Later that summer, TikTok flagged hashtags related to "Black Lives Matter" and "Black success" as "inappropriate" but allowed tags like "white supremacy" and "white success." The company said it had inadvertently banned the phrases because of a hate speech detection error and had since fixed it.
Some creators, including Hyland, now say they are seriously reconsidering whether it's worth staying on the app.
Technical issues added to the confusion
Over 400 creators were invited to the event, a TikTok spokesperson said. And the event was part of TikTok's larger programming for Black History Month.
Because of a technical mix-up, the original call was capped at 300 participants instead of the Zoom maximum of 1,000. Organizers had to restart the call, the spokesperson said, and send all invitees the link again. Attendees were individually admitted to the event from the virtual waiting room to maintain security.
Black TikTok creators said they were frustrated over the sheer size of the virtual event, as it only added to the time constraint. Some Black creators did not receive the link to the event for up to 10 minutes after it began, according to Hyland.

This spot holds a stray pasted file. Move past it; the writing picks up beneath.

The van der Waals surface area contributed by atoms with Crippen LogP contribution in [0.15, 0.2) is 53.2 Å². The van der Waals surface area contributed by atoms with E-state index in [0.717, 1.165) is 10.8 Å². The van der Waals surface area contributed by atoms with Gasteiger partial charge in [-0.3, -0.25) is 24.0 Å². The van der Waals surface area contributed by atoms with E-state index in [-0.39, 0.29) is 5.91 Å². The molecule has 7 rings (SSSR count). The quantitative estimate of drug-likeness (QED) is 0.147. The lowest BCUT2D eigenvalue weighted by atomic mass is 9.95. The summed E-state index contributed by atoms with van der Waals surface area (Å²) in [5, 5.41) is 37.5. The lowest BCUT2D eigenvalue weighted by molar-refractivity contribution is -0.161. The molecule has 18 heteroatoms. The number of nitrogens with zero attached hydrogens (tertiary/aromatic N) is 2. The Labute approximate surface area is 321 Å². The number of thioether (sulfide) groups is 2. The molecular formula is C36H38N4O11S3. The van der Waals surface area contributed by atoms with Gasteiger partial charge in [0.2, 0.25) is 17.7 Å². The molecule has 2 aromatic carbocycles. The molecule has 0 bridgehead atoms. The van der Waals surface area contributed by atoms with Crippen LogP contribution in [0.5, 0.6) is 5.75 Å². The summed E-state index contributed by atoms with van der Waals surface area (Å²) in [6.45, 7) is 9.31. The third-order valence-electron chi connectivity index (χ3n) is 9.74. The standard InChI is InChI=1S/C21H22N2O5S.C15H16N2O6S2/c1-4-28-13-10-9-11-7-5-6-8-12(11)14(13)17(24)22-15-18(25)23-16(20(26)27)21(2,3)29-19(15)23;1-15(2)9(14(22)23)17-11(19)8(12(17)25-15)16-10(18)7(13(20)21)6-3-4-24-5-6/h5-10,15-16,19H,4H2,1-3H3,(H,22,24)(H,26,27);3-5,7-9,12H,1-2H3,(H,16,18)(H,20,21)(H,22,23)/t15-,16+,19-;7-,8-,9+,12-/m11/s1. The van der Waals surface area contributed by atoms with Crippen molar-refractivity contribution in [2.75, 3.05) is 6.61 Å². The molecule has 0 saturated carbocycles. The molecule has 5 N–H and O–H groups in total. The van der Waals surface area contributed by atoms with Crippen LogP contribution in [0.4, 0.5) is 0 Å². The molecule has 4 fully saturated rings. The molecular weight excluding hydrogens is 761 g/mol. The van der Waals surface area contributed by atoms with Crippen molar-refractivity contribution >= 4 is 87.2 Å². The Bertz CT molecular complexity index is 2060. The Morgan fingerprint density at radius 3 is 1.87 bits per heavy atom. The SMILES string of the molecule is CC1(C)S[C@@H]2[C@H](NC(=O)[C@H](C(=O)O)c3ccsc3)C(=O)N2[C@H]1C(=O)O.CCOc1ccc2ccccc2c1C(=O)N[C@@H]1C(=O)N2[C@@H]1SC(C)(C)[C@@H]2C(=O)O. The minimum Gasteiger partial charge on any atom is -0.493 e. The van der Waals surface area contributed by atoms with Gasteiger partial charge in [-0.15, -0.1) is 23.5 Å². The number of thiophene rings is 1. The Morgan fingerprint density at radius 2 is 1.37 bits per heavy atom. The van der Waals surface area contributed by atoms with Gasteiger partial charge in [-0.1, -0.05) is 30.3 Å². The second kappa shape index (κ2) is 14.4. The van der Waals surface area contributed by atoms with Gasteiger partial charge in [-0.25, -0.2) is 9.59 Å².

Many who did receive the Zoom link, creators later posted, were funneled into a virtual waiting room and waited for up to 40 minutes to join the call. At the time of joining the meet-up, Hyland said he saw only 100 participants on the Zoom call.
The creators who were invited had the opportunity to submit questions for a Q&A session during the call. There was limited time for questions, and the majority of the creators randomly selected to ask Minaj questions directly were not Black, Hyland said. He and other creators said that selecting questions from Black creators should have been a priority.
I’m looking through the gallery ... if I had to give a percentage, I would say between 75 to 85 percent of creators on that Zoom were not Black.
-TikTok creator Anthony Hyland, on the app's recent black history month virtual event
"I'm looking through the gallery. ... If I had to give a percentage, I would say between 75 to 85 percent of creators on that Zoom were not Black," Hyland said. "And of the six questions that were available to be asked to her [Minaj] only two came from Black creators."
The TikTok spokesperson clarified that more than 60 percent of the 10 selected questions were from Black creators, but that at the end of the event, Minaj went off-script and began responding to attendees whose questions weren't on the preselected list.
TikTok apologized to some attendees for the confusion, and cited "extensive technical issues with production" in an email reviewed by NBC News.